Back in a big city again, it would be rude not to go for coffee, and there were a wealth of suitable places on Degraves, Little Bourke or Little Collins Streets which offered street style service. Amongst the street art (=euphemistic description of graffiti), there were also beautiful arcades.
Markets turn out to be quite big in Melbourne: we visited South Melbourne Market by ourselves but booked a foodie tour of the Queen Victoria Market which gave us a far greater understanding of what we were looking at, as well as the opportunity to taste some Aussie delicacies (smoked crocodile anyone?).
The Queen Vic market building dates back to 1878 and has retained original architectural details which we found really interesting such as the Dairy Hall’s marble floors and pull-down store fronts, and the hanging meat hooks that enable the butchers to bring in carcasses from the loading dock at the top of the hill all the way down to the meat hall at the bottom. I was briefly tempted to get up at 2am to witness the mechanics of this.
We were introduced to the finger lime, or lime caviar. Believe me when I say that your G&T is crying out for a little sprinkling of these. In fact, we’re going to have a go at growing finger limes when we get home!
We read an article in the Fiji Airways In-flight magazine saying that this was a different way to experience the Melbourne Star. They weren’t wrong: doing a few downward dogs and high planks in an entirely glass cabin (thankfully private) whilst 120m in the air was certainly an interesting, if not entirely meditative experience! The only thing is that they built the Melbourne Star in the Docklands; think building the London Eye in the London Docklands - no one would be on it (and in fact no one was).
Philip Island, a 2 hour drive outside Melbourne, boasts a parade of little Penguins (aka Fairy Penguins) at sunset. We read some hilarious TripAdvisor reviews from angry visitors expecting baton-twirling penguins marching in time to a Disney theme tune, but as this was definitely not what we were expecting we booked with The Little Penguin Bus Company and were not disappointed.
The protection of these penguins has been so successful that rather than their projected extinction by 2020, there are now 32,000 of them coming ashore at night, once their main predators have gone to bed - not all at once; they take it in turns over a week or so.
We purchased a toy penguin wearing a jumper hand-knitted by volunteers for real penguins affected by an oil spill - one to keep away from our destructo-dog when we return home!
“Don’t go to Australia before March”, they said; “It’ll be too hot before then”, they said. What they didn’t say is that March to May is monsoon season. On face value that’s no big deal; having been rained on by Cyclone Fehi and snowed on by Cyclone Gita in New Zealand, what’s a bit of rain between friends? I can think of worse places to be holed up.. there are some interesting indoor things todo around Cairns.
Whilst visiting the nearby town of Palm Cove for dinner we saw these signs on the beach:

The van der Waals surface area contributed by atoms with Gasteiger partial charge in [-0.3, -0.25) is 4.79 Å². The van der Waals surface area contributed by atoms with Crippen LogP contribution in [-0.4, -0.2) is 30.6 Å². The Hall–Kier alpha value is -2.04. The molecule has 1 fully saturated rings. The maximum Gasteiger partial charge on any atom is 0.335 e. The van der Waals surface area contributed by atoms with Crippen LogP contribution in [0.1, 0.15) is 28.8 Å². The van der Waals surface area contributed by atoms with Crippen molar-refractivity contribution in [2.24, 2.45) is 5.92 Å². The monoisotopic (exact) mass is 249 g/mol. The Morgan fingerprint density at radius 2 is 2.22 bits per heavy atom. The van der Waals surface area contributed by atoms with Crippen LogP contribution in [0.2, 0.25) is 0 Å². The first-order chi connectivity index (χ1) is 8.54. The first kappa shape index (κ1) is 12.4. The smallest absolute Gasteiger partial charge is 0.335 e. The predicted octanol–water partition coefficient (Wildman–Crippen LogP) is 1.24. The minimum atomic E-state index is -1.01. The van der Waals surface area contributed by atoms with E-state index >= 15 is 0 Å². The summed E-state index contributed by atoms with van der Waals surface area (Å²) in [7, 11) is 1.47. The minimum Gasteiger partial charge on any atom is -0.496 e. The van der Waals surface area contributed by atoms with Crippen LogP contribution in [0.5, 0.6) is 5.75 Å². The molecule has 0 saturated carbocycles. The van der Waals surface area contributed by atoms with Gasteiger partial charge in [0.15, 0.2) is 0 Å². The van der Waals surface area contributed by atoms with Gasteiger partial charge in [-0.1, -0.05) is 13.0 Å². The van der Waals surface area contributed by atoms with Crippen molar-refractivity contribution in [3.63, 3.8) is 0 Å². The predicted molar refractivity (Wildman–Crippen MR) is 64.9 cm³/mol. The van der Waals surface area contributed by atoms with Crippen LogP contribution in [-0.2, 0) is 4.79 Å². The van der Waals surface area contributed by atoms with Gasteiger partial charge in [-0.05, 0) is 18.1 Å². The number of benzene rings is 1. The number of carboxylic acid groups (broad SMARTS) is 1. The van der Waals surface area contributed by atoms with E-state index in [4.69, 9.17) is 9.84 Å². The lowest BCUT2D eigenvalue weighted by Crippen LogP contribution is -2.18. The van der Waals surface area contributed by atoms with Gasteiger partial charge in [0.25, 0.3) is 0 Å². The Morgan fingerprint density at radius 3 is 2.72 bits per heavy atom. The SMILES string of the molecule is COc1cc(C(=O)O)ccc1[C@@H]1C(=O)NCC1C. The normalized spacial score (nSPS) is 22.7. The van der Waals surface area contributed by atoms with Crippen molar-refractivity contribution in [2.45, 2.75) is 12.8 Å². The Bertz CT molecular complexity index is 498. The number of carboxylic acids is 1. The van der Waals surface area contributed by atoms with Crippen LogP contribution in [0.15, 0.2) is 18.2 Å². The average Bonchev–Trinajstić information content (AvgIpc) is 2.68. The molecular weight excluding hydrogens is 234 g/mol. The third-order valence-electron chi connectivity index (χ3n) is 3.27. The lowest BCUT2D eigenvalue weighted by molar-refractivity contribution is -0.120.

We were quite aware that there are a) wild crocodiles in Northern Queensland b) these critters are quite happy in fresh or salt water. Ever since I saw Attack of the Alligators! Episode of Thunderbirds back when I was 8 I’ve “had a thing” about large ferocious reptiles who’s only mission in life is to eat anything they can catch; hence a visit to Hartley’s Crocodile Adventures was a must-do.
Hartley’s has operated a commercial crocodile farm since 1989 and also provides refuge to crocodiles trapped when they venture into areas inhabited by humans - not those crocodiles which have actually killed a human; those are shot....! A recent acquisition was Rolo, named because of the impressive death roll he performed on cctv footage when he caught a dog just up the road in Port Douglas.
Our boat trip around Hartley’s Lagoon started with the usual health and safety briefing about staying behind the safety rope. The only people allowed on the other side are the guide, with his crocodile bait on the end of a stick, and the lady in a wheelchair....?! We learnt that crocodiles can go from log look-a-likes to rearing almost fully out of the water snapping their jaws with a resounding snap remarkably quickly when presented with a chicken head dangling on the end of a bio-degradeable rope. Not sure the wheel chair would have been as palatable.
We watched a nightmare-inducing croc attack show where Jesse, a self professed “Crocodile guy” and intrepid guide, was chased around by Hagrid. Reassuringly the only major injury at Hartley’s was in 1981 when a Cassowary bird mis-judged a landing on a Ranger and cracked one of his vertebrae.
According to a cynical Hartley’s ranger (who likes reptiles a lot), tourists spend AU$3billion a year to see “grey balls of fur asleep in trees”. Having spied on the Koala breakfast (which we hadn’t paid extra for), Victoria felt the need to boost this revenue. Daisy, one of the rock-stars only allowed to work 30 minutes a day (any more might eat into her allotted 20 hours a day of sleep), was duly prised off her branch and presented to Victoria for a cuddle. The joy provided by these “grey balls of fur” is clear from the photos.
On Saturday, the sun finally came out and the clouds cleared. We were originally booked on the skyrail to go up to Kuranda and the Scenic Railway to come back down, but the train was cancelled for 48 hours’ of safety checks after all the rain. No matter, the Skyrail was running, and we snagged a glass-bottomed gondola so that we could look staring down on the rainforest below.